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October 2000
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Outsourcing Technology

Choosing a Tech Partner

By Michael Bates

Choosing a Tech PartnerYOU'RE CAUGHT in a vicious cycle. You know that you need to have an e-mail system, DSL (digital subscriber line) and Web site because these are marketing and productivity tools used by your competition. But you're too busy practicing law to devote the energy necessary to maintain your technology or expand the firm's marketing.

If this sounds familiar, outsourcing Internet services may be the answer to your productivity and marketing objectives. How do you decide if outsourcing Internet services is right for your law firm?

Five Questions

First, ask yourself five questions:

1. Do we need to control all aspects of Internet applications in-house?.

2. Can we meet the challenge and cost of keeping up with the demands for new technology?

3. Can we hire the IT employees we need to build and manage our system, especially with the shortage of legal IT workers?

4. Is it more cost effective to outsource Internet services than to support them internally?

5. Do these issues take away valuable time and resources from our practice of law?

If the answers to those questions trigger an exploration of outsourcing, here are some tips to help you evaluate your options:

1. Understand Your Goals

First, understand your own firm, and its goals and culture. This will help you decide which technology alternatives your firm needs to compete in today?s legal marketplace. For example, will your partners really be doing a lot of research on the Internet and downloading lots of big files? If not, you might be able to get by with individual dial-in modems with each person's PC.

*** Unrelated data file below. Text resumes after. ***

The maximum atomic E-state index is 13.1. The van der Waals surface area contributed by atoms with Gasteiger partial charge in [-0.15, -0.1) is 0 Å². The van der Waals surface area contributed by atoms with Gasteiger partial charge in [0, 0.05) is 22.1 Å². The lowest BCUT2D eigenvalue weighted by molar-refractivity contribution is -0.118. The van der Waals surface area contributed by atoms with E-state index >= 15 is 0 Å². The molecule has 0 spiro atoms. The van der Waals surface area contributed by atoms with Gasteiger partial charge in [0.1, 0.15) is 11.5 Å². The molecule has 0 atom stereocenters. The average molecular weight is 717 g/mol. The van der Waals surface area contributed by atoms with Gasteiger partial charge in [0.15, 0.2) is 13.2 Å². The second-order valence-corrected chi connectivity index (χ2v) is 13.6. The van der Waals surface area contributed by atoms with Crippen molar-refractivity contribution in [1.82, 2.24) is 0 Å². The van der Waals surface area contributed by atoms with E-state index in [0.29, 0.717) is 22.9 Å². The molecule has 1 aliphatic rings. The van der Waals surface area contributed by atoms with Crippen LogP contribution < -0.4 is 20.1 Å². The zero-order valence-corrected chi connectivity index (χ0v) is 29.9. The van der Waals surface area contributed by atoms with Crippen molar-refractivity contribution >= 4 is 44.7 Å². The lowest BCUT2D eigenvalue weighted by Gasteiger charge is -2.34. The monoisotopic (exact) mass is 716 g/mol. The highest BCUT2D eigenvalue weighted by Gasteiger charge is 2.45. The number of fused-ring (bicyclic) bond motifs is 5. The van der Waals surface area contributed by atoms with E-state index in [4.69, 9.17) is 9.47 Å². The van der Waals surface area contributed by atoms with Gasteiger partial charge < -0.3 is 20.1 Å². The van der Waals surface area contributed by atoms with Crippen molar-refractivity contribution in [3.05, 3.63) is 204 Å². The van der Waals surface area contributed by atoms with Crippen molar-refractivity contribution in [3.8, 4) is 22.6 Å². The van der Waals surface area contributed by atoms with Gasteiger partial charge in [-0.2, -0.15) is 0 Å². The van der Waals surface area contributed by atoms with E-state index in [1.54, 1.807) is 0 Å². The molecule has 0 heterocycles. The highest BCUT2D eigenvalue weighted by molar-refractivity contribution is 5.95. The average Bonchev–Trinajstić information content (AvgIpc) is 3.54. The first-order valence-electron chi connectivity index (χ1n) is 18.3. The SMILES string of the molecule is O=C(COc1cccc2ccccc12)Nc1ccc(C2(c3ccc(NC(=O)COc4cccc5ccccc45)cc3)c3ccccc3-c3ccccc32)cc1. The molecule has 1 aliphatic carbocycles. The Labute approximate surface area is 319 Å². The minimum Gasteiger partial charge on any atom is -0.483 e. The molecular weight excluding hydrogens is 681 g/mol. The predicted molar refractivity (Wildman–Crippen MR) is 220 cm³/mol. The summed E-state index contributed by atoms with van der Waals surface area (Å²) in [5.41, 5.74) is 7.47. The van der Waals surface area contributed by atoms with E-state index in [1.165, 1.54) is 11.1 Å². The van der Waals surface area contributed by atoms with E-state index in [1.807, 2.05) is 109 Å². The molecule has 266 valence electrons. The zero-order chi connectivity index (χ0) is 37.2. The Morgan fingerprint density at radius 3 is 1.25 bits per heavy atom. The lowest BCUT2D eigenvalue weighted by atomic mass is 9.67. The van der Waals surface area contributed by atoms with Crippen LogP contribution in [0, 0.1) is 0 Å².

But if there is a need for speed and if downloading large files will be a common occurrence, you should look at some sort of broadband access to the Internet, such as digital subscriber line (DSL) service.

2. Size and flexibility

Look for a provider that fits your size of operation and your needs. For example, if you are a small- to mid-size firm, an Internet service provider that solely focuses on your market segment is your best fit. If you are a growing law firm, find a service provider that can grow with you.

Look for technology plans that fit your law firm's needs, rather than changing your firm to fit the supplier's canned plans. Technology service providers that have the flexibility to bundle the specific services you need, like high-speed broadband Internet access, Web-hosting and outsourced e-mail. They will become part of your firm's marketing team and contribute to your success. And make sure that this supplier has the ability to quickly increase your capabiities as your firm grows.

3. Research the Reputation

Clients hire lawyers because of their reputation and experience. Take the same approach in hiring an Internet company. Do your homework. Find out about the background of the company, its history, the expertise of its staff, and check out its reputation among your colleagues and friends. Go to its Web site and research the breath of capabilities the company offers.